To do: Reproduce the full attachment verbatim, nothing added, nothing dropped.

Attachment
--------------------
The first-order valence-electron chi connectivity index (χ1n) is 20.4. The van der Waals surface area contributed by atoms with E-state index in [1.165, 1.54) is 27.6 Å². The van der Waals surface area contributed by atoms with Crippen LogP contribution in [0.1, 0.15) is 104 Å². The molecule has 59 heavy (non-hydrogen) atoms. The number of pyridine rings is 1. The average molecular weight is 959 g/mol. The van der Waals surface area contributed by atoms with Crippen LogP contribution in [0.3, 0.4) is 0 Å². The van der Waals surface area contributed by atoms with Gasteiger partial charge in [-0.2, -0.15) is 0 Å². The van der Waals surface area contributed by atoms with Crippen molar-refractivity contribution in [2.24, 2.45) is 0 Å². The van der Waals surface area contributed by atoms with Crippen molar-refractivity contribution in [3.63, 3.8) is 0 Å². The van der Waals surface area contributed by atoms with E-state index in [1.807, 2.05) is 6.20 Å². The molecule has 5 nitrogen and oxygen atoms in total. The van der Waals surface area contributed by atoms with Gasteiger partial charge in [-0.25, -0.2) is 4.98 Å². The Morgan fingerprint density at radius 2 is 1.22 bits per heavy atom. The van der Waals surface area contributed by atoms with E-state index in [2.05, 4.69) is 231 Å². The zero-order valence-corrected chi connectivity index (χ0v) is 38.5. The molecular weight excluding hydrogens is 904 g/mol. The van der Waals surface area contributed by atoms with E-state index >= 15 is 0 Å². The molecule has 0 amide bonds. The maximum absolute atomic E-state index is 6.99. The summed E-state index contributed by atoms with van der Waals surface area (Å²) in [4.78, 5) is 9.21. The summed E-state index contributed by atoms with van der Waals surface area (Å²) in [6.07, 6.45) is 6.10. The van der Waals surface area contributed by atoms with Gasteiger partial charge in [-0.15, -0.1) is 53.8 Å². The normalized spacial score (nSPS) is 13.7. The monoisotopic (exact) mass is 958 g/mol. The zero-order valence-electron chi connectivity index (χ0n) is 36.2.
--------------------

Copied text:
The first-order valence-electron chi connectivity index (χ1n) is 20.4. The van der Waals surface area contributed by atoms with E-state index in [1.165, 1.54) is 27.6 Å². The van der Waals surface area contributed by atoms with Crippen LogP contribution in [0.1, 0.15) is 104 Å². The molecule has 59 heavy (non-hydrogen) atoms. The number of pyridine rings is 1. The average molecular weight is 959 g/mol. The van der Waals surface area contributed by atoms with Crippen LogP contribution in [0.3, 0.4) is 0 Å². The van der Waals surface area contributed by atoms with Gasteiger partial charge in [-0.2, -0.15) is 0 Å². The van der Waals surface area contributed by atoms with Crippen molar-refractivity contribution in [2.24, 2.45) is 0 Å². The van der Waals surface area contributed by atoms with Crippen molar-refractivity contribution in [3.63, 3.8) is 0 Å². The van der Waals surface area contributed by atoms with E-state index in [1.807, 2.05) is 6.20 Å². The molecule has 5 nitrogen and oxygen atoms in total. The van der Waals surface area contributed by atoms with Gasteiger partial charge in [-0.25, -0.2) is 4.98 Å². The Morgan fingerprint density at radius 2 is 1.22 bits per heavy atom. The van der Waals surface area contributed by atoms with E-state index in [2.05, 4.69) is 231 Å². The zero-order valence-corrected chi connectivity index (χ0v) is 38.5. The molecular weight excluding hydrogens is 904 g/mol. The van der Waals surface area contributed by atoms with E-state index >= 15 is 0 Å². The molecule has 0 amide bonds. The maximum absolute atomic E-state index is 6.99. The summed E-state index contributed by atoms with van der Waals surface area (Å²) in [4.78, 5) is 9.21. The summed E-state index contributed by atoms with van der Waals surface area (Å²) in [6.07, 6.45) is 6.10. The van der Waals surface area contributed by atoms with Gasteiger partial charge in [-0.15, -0.1) is 53.8 Å². The normalized spacial score (nSPS) is 13.7. The monoisotopic (exact) mass is 958 g/mol. The zero-order valence-electron chi connectivity index (χ0n) is 36.2.